The S&P/Case-Shiller Home Price Indices continued their descent in October as 14 of the 20 measured metro areas showed record rates of annual decline. The 10-City and 20-City Composite Indices set new records, with annual declines of 19.1% and 18.0% and month-to month drops of 2.1% and 2.2%, respectively.
"The bear market continues," said David M. Blitzer, chairman of the Index Committee at Standard & Poor¹s. "As of October 2008, the 10-City Composite is down 25.0% from its mid-2006 peak, and the 20-City Composite is down 23.4%. "
The news was bad all over. Three markets--Phoenix (-32.7%), Las Vegas(-31.7%) and San Francisco (-31%)--had the dubious distinction of a drop of 30% or more in a single year. Miami, Los Angeles, and San Diego were close behind with annual declines of 29.0%, 27.9% and 26.7%, respectively. The formerly stable markets of Atlanta, Seattle and Portland joined the "double digit club" with annual declines of 10.5%, 10.2% and 10.1%, respectively.
Six of the MSAs showed their largest monthly decline on record--Atlanta (-2.4%), Charlotte (-1.8%), Detroit (-4.5%), Minneapolis (-3.4%), Tampa(-3.4%) and Washington (-2.7%). The index for Detroit stood at 86.10, meaning home values there have fallen back to 1990's levels. The index is based on a score of 100 fixed at January, 2000.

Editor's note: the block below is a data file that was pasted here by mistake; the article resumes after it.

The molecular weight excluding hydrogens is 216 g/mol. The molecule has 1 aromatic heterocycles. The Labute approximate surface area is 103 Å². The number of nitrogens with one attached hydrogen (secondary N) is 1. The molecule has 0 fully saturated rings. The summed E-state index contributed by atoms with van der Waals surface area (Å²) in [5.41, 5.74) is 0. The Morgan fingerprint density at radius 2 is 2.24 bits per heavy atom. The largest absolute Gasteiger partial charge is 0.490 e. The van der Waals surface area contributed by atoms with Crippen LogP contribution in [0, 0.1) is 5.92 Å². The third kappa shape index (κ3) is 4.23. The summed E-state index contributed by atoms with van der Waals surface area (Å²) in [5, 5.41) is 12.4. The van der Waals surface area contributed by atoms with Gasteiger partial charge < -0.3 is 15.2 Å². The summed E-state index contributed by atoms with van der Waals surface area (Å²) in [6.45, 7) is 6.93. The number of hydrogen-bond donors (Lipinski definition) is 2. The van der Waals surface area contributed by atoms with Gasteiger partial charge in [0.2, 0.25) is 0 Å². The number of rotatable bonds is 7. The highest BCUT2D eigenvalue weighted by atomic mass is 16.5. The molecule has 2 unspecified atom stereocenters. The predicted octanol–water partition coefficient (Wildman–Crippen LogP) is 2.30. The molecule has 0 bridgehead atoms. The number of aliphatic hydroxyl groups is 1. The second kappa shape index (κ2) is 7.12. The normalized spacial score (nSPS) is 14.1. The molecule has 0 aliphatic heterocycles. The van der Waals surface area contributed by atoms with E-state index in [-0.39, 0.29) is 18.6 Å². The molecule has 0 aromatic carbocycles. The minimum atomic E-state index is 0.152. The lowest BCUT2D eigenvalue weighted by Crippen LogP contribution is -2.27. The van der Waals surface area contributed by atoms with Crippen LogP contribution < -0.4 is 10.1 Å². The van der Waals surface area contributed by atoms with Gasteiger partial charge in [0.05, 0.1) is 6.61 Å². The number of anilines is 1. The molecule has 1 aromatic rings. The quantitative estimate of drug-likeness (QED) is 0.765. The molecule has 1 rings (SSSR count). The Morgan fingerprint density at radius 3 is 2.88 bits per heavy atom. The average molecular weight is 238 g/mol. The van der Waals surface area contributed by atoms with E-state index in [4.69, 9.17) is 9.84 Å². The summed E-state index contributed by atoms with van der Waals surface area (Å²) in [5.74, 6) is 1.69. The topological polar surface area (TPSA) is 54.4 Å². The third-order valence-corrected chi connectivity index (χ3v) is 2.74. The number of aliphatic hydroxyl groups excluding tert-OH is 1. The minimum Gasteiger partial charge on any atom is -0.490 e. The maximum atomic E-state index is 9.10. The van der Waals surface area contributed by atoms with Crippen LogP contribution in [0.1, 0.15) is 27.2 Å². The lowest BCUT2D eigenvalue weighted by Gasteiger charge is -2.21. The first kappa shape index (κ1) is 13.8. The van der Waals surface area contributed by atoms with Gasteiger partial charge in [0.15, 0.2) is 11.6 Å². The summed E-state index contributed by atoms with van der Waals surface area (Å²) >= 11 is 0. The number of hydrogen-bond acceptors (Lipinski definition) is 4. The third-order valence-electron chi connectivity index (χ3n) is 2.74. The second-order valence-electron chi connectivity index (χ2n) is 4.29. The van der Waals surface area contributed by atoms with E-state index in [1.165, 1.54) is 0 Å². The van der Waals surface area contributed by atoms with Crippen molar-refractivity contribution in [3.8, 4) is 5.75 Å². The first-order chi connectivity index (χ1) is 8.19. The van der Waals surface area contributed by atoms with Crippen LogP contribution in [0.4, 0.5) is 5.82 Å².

Dallas and Charlotte faired the best in October in terms of relative year-over-year returns, with declines of 3.0% and 4.4%, respectively, but the rate of decline in both markets is accelerating.
Markets in which home values had doubled since 2000 have now fallen back under an index reading of 200. New York is now the strongest market in terms of value held, with its index sitting at 190.04, a 0.9% drop from September and an annual decline of 7.5%. Boston stood at 159.17, a 1.1% monthly and 6.0% annual decline. Chicago was at 145.49, down 1.6% month-to-month and 10.8% year-over-year. Washington, at 184.92, is down 2.7% and 18.7%, respectively.